AfYWL Fellow Jemima Michael (right), UNDP Ghana, with Chido Mpemba, African Union Youth Envoy

UNDP Ghana

The programme is also creating a network of young women professionals and building a diverse talent pool to enhance UNDP’s organizational efficiency and contribute to more responsive and effective policies and programmes. While the first cohort (2019–2021) was made up of 21 fellows, the second group increased to 38.

Participants describe feeling privileged to be able to form part of the fellowship, gain access to the United Nations system, and be able to live, work and travel in other countries. Adja Sy, a Senegalese national stationed with the UNDP Regional Programme for Africa in Ethiopia, appreciates the opportunities she has had so far. This has included access to peace and security meetings at the African Union, taking part in a data collection quality assurance mission in Ghana, and engaging with other changemakers in “Africa’s political capital – Addis Ababa”.

Ayak Wel comes from South Sudan and serves as the Gender Focal Point for UNDP Djibouti. Here, she plays a leading role in implementing gender-mainstreaming activities, including the office’s participation in the Gender Equality Seal. In her position at UNDP South Africa, Botswanan Boitumelo Gabankitse has already worked on projects ranging from biodiversity, energy and transboundary water management. She has also participated in field missions and facilitated a study tour between The Gambia and South Africa.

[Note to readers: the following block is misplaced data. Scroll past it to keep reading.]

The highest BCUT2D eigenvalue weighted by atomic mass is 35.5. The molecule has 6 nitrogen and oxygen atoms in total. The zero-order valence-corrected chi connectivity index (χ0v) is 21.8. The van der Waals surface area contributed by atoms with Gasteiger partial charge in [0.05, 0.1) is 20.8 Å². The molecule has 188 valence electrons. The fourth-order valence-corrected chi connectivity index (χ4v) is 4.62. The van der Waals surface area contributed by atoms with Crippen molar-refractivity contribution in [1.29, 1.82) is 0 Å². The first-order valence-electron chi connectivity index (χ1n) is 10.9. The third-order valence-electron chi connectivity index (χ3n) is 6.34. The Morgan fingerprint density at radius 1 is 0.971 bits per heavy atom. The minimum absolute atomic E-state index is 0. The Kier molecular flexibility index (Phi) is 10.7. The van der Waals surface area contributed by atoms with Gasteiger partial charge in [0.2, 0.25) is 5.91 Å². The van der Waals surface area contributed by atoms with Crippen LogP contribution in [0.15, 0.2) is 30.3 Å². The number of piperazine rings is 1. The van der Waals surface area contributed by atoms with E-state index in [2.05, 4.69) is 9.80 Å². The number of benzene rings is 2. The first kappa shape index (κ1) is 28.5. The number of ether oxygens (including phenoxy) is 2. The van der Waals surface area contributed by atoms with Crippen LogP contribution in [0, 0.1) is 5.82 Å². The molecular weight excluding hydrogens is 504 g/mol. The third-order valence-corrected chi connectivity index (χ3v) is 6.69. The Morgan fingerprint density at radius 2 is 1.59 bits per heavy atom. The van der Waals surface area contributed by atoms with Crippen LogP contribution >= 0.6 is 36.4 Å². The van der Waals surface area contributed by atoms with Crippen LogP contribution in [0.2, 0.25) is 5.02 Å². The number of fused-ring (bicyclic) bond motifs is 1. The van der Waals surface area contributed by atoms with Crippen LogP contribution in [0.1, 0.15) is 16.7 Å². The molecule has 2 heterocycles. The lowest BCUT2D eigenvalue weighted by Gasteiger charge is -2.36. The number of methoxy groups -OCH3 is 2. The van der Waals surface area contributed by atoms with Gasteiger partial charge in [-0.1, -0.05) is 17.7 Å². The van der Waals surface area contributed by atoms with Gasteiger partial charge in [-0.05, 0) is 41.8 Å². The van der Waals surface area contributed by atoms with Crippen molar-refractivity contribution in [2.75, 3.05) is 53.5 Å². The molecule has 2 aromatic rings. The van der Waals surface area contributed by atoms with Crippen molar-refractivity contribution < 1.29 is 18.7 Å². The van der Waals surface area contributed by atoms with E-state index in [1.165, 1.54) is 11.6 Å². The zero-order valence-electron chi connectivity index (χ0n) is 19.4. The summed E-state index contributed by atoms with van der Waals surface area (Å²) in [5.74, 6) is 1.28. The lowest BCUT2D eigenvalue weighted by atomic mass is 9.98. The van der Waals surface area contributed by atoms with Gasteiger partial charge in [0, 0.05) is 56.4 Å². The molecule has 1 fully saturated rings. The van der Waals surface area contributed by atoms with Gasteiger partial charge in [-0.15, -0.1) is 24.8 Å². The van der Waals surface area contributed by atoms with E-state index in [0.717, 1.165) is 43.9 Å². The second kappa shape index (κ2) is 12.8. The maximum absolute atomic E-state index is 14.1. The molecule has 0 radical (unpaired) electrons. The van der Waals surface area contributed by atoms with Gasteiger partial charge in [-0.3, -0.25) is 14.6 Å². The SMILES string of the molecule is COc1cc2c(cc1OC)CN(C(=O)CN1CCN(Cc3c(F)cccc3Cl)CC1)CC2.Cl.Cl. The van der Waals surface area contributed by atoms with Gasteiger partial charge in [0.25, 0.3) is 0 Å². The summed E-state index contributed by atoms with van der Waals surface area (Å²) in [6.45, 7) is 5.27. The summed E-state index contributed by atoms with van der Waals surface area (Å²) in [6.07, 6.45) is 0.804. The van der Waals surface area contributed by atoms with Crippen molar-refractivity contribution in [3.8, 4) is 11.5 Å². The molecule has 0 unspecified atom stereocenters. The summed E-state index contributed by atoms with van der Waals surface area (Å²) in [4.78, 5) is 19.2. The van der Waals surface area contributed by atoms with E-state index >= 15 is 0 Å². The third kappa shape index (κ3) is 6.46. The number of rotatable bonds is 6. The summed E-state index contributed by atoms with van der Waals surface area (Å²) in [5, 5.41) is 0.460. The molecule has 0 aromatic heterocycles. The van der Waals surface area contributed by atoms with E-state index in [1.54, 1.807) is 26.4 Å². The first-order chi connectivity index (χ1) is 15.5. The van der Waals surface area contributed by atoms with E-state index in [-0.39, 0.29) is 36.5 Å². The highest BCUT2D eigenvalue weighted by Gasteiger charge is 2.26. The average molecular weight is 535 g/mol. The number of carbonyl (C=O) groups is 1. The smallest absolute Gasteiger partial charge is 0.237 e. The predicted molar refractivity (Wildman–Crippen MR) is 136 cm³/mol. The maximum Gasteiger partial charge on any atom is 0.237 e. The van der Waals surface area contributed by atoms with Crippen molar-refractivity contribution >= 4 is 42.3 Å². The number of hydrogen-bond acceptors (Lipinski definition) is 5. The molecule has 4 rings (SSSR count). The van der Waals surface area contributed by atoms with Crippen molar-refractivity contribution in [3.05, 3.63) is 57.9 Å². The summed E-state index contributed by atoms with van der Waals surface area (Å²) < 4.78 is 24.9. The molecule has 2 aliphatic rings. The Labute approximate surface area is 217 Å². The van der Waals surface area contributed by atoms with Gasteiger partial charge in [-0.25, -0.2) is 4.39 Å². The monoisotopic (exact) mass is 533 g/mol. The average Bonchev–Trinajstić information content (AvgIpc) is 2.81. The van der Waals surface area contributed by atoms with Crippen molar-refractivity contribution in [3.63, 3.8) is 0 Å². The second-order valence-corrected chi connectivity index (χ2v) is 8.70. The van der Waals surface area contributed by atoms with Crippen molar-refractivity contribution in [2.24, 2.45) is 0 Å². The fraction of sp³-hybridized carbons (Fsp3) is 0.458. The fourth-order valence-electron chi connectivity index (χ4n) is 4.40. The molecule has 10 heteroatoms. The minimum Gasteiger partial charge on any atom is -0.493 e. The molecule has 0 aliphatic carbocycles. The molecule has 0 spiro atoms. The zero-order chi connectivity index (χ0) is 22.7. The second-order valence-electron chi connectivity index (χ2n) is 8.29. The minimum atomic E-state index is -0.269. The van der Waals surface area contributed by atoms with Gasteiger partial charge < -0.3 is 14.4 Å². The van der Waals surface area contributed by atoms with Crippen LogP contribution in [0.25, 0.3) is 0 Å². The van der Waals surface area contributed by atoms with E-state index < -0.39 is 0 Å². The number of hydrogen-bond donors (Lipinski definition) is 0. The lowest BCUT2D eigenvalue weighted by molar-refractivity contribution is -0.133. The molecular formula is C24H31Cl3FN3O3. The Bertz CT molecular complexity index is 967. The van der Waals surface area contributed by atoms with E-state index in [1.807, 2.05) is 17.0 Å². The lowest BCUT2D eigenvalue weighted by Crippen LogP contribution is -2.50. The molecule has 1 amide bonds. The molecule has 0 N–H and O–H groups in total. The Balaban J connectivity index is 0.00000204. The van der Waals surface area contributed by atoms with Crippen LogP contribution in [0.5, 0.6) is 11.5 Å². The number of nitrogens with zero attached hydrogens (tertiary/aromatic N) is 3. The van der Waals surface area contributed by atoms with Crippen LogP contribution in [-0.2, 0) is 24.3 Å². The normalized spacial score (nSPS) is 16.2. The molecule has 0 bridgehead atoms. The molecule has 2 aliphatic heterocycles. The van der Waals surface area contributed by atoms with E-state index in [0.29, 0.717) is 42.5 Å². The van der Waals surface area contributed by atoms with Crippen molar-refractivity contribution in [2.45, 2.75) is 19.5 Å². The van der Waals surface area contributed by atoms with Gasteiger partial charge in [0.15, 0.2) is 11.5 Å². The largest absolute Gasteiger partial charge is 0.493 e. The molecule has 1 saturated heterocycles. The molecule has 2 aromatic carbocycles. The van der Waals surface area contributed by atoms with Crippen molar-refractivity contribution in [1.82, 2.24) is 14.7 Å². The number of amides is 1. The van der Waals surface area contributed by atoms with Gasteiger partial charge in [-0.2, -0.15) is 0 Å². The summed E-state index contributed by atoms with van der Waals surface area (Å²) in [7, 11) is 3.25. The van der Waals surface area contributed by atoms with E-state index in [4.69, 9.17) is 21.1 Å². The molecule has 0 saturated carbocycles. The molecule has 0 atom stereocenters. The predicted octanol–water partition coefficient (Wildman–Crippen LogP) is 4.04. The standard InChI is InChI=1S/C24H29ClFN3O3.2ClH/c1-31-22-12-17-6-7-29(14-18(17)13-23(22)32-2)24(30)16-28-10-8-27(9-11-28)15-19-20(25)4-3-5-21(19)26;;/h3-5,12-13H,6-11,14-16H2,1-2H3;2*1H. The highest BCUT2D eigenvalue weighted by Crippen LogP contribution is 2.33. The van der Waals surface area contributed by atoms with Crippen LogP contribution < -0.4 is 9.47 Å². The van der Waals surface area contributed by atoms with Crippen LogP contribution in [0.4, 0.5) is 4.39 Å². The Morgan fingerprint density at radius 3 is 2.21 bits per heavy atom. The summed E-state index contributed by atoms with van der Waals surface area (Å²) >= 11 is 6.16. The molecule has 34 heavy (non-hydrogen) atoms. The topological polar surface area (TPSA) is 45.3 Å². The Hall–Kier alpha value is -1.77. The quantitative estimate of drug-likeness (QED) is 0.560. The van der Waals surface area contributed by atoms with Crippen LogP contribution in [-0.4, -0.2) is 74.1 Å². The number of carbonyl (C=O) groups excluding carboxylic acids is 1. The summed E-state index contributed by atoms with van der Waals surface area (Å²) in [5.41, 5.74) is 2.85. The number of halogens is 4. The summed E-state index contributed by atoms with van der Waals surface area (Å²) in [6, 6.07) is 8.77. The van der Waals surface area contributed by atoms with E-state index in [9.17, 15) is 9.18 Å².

"I am learning more about myself… to embrace my doubts, act in uncertainty and cope with disruptions."
Mona Moustafa, AfYWL Fellow, UNDP Lao People's Democratic Republic

The women leaders also recognize the responsibility of representing both their gender and their countries; as well as the scale of work ahead. “I am reminded of the responsibility that I have to make sure the work I do and life I lead have a positive and meaningful impact,” says Vanessa Akibate, originally from Ghana and deployed with UNDP Zambia. 

The fellows’ first 100 days required many adjustments and transitions, and this process has not always been easy. Zimbabwean Mercy Nyamutswa admits to shedding a tear or two despite being surrounded by what she calls the “warmest and kindest people in the world” while working with the governance and human rights team in UNDP Gambia. 

Despite being selected for their already impressive backgrounds and motivations, some of the fellows felt a degree of self-doubt creeping in. Kenyan Veronica Otieno, deployed to the UNDP Bureau of External Relations and Advocacy in New York, wondered “Why me?” Jemima Michael of Tanzania who was placed with UNDP in Ghana, asked, “Do I have anything worth sharing?” After conducting a gender audit for the country office and participating in other tasks, Jemima realized how wrong she had been to question her contributions.

These 38 women, like those who came before them and those who will come after, are putting in the work to become successful professionals and leaders. Among them, they are creating indestructible building blocks for shaping #TheAfricaWeWant. “If someone believes in you,” says Adja Sy, “prove them right.”

"I hope my AfYWL sisters are making memories and moving mountains, wherever they are!"
Makeda Leikun Yeshaneh, AfYWL Fellow, UNDP Bureau of Public Policy and Support, New York